With the Super Bowl right around the corner, and Mardi Gras following close behind this year, it’s the perfect season to serve up a “Crawfish Boil” here in North Texas, according to Fort Worth Chef John Bonnell, one of several Celebrity Presenters at Zest Fest 2013, held this weekend in Irving. Bonnell took to the demonstration stage Friday, Saturday and today as one of the headliner attractions at the event, attended by upwards of 10,000 people during its third annual visit to the Irving Convention Center.
Following a three-day competition last week, winners of the coveted Golden Chile Awards were announced at a Jan. 25 dinner, allowing the show’s weekend attendees to sample and purchase products judged to be winners in a number of different categories. The exhibit floor featured 138 different vendors, and making one’s way through the hall was a continuing feast of taste treats, all offered free of charge to attendees.
The sampling was not confined to the exhibition floor, however. Ribs were grilled with different rubs and sauces and offered throughout the day; there were samplings as part of the People’s Preference Awards; and there was an Atomic Wing Eating Challenge. And celebrity chefs made enough for viewers to taste as well.
The personable Bonnell, who operates a Fort Worth restaurant bearing his name, publicly confirmed that he is opening a new restaurant March 29; It will be named Waters, and will again highlight his brand of “down-home fine dining,” but will feature fish and seafood, all fresh and sustainably caught, he noted.
New restaurant slated this spring
“One of the best things I like about a crawfish boil,” he said, “is that it’s a very social way to eat.” The preparation is simple, as well, he said, adding that the large pot with a lift-out interior steaming basket is widely available and not expensive. “But it’s a must,” he said, for a proper seafood boil.
The ingredients are few: Crawfish, which are just coming into season now, will be available and delicious for the next few months, until after Easter. His advice: Make sure they’re alive and then soak them in cold saltwater for a period of 3-4 hours to “purge” them.
Additional ingredients in Bonnell’s Boil are: Corn on the cob, broken into smaller chunks; hunks of Andouille sausage; small yellow fingerling potatoes, whole; and shrimp. Then, importantly, there are the seasonings – onions, garlic, hot sauce and the seasonings. Also, four or five lemons for each batch.
Then, jokingly, he proclaimed that the most important ingredient was beer – which he proceeded to drink rather than adding it to the pot.
During the 30-minute presentation, Bonnell kept up a running banter with the audience, answering questions and frequently checking his steaming pot of goodness. He stressed that “the key to a good crawfish boil is adding all the ingredients at the right time.” Potatoes go in first, he noted; then the corn, and the seasonings. The crawfish take longer to cook than the shrimp, he said, so you should “get them boiling real good.”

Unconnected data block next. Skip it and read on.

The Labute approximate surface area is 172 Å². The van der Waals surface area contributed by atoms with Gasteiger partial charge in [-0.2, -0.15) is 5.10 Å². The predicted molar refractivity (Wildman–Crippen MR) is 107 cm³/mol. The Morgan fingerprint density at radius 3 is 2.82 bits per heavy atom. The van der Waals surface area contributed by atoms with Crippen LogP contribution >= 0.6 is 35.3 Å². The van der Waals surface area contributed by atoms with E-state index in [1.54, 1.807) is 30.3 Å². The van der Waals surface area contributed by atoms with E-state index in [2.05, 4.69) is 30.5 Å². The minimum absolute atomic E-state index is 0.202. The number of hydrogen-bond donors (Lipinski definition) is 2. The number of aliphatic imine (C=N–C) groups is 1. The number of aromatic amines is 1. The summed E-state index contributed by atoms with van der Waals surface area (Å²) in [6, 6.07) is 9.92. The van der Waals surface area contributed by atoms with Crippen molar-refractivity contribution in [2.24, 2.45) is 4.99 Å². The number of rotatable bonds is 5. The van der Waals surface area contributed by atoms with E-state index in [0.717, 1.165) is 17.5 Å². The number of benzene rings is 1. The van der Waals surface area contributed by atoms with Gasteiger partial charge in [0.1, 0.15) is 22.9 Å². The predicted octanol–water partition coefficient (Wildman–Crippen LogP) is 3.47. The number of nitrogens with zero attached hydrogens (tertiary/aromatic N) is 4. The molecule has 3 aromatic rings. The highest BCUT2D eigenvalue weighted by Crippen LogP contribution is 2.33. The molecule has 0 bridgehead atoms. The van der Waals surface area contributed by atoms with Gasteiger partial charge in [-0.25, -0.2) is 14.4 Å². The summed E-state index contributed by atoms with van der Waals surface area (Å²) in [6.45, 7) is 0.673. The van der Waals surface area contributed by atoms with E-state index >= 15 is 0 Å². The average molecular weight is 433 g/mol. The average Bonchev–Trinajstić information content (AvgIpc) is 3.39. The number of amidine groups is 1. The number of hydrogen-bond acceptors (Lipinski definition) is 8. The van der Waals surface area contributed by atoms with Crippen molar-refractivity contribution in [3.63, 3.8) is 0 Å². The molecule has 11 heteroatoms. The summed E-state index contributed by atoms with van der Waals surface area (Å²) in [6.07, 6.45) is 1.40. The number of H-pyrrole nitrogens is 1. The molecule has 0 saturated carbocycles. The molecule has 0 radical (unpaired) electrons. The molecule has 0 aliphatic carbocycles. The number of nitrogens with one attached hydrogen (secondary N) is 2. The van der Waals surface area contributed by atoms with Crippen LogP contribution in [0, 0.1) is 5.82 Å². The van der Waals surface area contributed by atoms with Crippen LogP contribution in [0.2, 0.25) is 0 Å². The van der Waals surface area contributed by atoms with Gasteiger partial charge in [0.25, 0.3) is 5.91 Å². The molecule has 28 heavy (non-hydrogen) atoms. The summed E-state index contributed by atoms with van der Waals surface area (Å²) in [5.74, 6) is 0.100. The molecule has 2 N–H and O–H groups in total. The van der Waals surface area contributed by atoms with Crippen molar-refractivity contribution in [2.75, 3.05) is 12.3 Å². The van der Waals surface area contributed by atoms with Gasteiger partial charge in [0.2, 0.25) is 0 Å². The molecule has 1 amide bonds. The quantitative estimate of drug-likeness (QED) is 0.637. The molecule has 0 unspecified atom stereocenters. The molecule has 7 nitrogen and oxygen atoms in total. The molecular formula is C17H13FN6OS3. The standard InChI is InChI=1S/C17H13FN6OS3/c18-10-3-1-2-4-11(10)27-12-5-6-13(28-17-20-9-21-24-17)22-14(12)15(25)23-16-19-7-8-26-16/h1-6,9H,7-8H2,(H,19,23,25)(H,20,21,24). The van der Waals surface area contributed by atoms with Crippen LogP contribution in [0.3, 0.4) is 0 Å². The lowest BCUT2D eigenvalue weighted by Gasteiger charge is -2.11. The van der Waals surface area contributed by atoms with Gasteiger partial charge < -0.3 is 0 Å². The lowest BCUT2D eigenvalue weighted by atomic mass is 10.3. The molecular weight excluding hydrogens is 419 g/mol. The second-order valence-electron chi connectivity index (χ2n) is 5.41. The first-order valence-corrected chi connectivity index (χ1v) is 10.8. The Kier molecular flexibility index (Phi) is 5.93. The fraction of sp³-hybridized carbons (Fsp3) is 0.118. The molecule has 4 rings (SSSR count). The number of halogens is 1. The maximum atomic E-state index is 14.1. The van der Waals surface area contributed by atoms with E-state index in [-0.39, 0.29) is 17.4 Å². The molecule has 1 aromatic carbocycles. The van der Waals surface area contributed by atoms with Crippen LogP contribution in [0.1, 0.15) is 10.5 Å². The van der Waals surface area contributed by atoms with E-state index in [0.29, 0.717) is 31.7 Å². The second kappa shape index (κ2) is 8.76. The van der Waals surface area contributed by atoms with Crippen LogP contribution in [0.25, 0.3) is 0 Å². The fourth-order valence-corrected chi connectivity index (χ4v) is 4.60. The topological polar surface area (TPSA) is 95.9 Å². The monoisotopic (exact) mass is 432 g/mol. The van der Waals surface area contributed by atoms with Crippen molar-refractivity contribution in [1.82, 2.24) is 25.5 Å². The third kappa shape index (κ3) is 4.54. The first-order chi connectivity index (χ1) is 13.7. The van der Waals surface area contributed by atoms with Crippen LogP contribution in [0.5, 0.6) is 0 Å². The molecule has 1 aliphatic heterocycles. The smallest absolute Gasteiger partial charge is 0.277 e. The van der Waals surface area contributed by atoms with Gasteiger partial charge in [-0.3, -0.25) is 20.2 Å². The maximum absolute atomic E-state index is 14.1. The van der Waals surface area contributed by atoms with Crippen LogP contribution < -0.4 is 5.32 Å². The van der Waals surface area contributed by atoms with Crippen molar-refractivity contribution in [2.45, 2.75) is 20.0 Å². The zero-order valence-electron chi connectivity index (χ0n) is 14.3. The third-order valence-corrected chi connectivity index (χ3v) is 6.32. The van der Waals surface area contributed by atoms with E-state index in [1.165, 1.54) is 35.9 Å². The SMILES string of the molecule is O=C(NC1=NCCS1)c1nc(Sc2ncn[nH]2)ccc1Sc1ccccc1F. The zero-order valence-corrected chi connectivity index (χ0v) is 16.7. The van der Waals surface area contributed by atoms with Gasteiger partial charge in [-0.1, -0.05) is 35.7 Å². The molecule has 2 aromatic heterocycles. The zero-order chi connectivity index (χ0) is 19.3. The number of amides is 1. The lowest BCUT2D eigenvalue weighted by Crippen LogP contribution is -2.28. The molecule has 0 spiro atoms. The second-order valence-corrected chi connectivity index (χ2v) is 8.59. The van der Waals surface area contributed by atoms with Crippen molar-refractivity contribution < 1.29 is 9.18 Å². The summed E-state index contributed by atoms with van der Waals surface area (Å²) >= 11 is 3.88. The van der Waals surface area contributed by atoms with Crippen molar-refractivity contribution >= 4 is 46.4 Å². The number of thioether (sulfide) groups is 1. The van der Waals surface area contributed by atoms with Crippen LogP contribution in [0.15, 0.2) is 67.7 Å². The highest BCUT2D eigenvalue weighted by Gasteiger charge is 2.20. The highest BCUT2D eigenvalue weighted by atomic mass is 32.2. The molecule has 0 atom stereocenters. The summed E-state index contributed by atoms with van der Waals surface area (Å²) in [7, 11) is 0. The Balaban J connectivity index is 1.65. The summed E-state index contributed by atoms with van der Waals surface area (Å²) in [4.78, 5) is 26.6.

During the presentation, he spoke about spice and zest, noting that flavor, and the right amount of seasoning, is important in preparing food that tastes good. You could just boil the crawfish in salted water, he said, adding that that would not be very interesting.
Don't go easy on the seasoning
His demonstration proves that he does not go easy on the seasonings and spices, making some of the audience cringe as he poured in the hot sauce, but the finished product prompted only exclamations of approval from the crowd.
Bonnell has authored several cookbooks and also offers a line of prepared mixed seasonings and dry rubs. He is presently working on a new book featuring “coastal cuisine,” and said it should be available by the spring of 2014.
Bonnell’s Texas Red Dog Rub is available in three flavors, he noted, Creole, Southwest and Barbecue. Creole is not hot, and is suitable for children, he said. He laughed about the Southwest style, however, saying, “Maybe you just sweat a little bit extra when you’re eating that one.” If you don’t use such rubs a lot, he noted, it is convenient to buy his pre-measured versions.
He emphasized, however, that he has no secrets, and if you’d rather mix your own, Bonnell promised to share ingredients and proportions with anyone who asks. Just write to me, he said. “I have no secrets, and I’ll give any recipe away, including the ingredients for the rubs.”
Additional demonstrations were given on the celebrity cooking platform by local catering sensation Eddie Deen, Chef Eduardo Alvarez, and Chef Enam Chowdhury. Others taking the stage included John Franke, Peter Mollett , and a demo by Moore’s Marinade, sponsor for the chef presentations.
Zest Fest is presented by Spicy Food Productions, and a summer version of the hot and spicy extravaganza is scheduled for the first time this year at the Ohio Expo Center and State Fair June 28 through 30. For more information, visit zestfestmidwest.com.